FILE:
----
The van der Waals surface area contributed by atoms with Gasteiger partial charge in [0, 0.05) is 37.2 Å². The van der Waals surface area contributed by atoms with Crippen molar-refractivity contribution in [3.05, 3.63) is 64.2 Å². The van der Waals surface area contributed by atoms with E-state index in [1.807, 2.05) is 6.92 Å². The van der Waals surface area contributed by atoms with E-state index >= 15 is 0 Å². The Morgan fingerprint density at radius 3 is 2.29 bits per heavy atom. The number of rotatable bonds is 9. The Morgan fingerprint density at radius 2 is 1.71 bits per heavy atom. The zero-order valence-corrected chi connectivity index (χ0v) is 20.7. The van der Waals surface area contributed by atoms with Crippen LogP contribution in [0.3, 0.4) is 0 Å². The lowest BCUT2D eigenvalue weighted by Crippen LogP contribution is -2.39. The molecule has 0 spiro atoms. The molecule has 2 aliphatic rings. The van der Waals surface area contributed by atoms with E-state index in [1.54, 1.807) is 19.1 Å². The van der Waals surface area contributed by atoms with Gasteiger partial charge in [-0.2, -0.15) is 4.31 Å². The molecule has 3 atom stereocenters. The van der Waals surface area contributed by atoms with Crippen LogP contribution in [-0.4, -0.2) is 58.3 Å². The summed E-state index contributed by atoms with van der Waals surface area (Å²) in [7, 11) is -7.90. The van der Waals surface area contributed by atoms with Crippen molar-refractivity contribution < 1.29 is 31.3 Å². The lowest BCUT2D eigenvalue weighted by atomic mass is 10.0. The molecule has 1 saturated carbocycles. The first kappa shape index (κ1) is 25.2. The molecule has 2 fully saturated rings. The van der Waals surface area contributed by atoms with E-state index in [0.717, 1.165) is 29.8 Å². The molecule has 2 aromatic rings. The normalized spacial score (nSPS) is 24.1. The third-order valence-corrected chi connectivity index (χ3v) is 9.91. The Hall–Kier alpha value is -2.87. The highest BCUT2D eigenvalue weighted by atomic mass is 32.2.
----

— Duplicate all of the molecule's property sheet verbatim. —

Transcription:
The van der Waals surface area contributed by atoms with Gasteiger partial charge in [0, 0.05) is 37.2 Å². The van der Waals surface area contributed by atoms with Crippen molar-refractivity contribution in [3.05, 3.63) is 64.2 Å². The van der Waals surface area contributed by atoms with E-state index in [1.807, 2.05) is 6.92 Å². The van der Waals surface area contributed by atoms with E-state index >= 15 is 0 Å². The Morgan fingerprint density at radius 3 is 2.29 bits per heavy atom. The number of rotatable bonds is 9. The Morgan fingerprint density at radius 2 is 1.71 bits per heavy atom. The zero-order valence-corrected chi connectivity index (χ0v) is 20.7. The van der Waals surface area contributed by atoms with Crippen LogP contribution in [0.3, 0.4) is 0 Å². The lowest BCUT2D eigenvalue weighted by Crippen LogP contribution is -2.39. The molecule has 0 spiro atoms. The molecule has 2 aliphatic rings. The van der Waals surface area contributed by atoms with E-state index in [1.54, 1.807) is 19.1 Å². The van der Waals surface area contributed by atoms with Gasteiger partial charge in [-0.2, -0.15) is 4.31 Å². The molecule has 3 atom stereocenters. The van der Waals surface area contributed by atoms with Crippen LogP contribution in [-0.4, -0.2) is 58.3 Å². The summed E-state index contributed by atoms with van der Waals surface area (Å²) in [7, 11) is -7.90. The van der Waals surface area contributed by atoms with Crippen molar-refractivity contribution < 1.29 is 31.3 Å². The lowest BCUT2D eigenvalue weighted by atomic mass is 10.0. The molecule has 1 saturated carbocycles. The first kappa shape index (κ1) is 25.2. The molecule has 2 fully saturated rings. The van der Waals surface area contributed by atoms with E-state index in [0.717, 1.165) is 29.8 Å². The molecule has 2 aromatic rings. The normalized spacial score (nSPS) is 24.1. The third-order valence-corrected chi connectivity index (χ3v) is 9.91. The Hall–Kier alpha value is -2.87. The highest BCUT2D eigenvalue weighted by atomic mass is 32.2.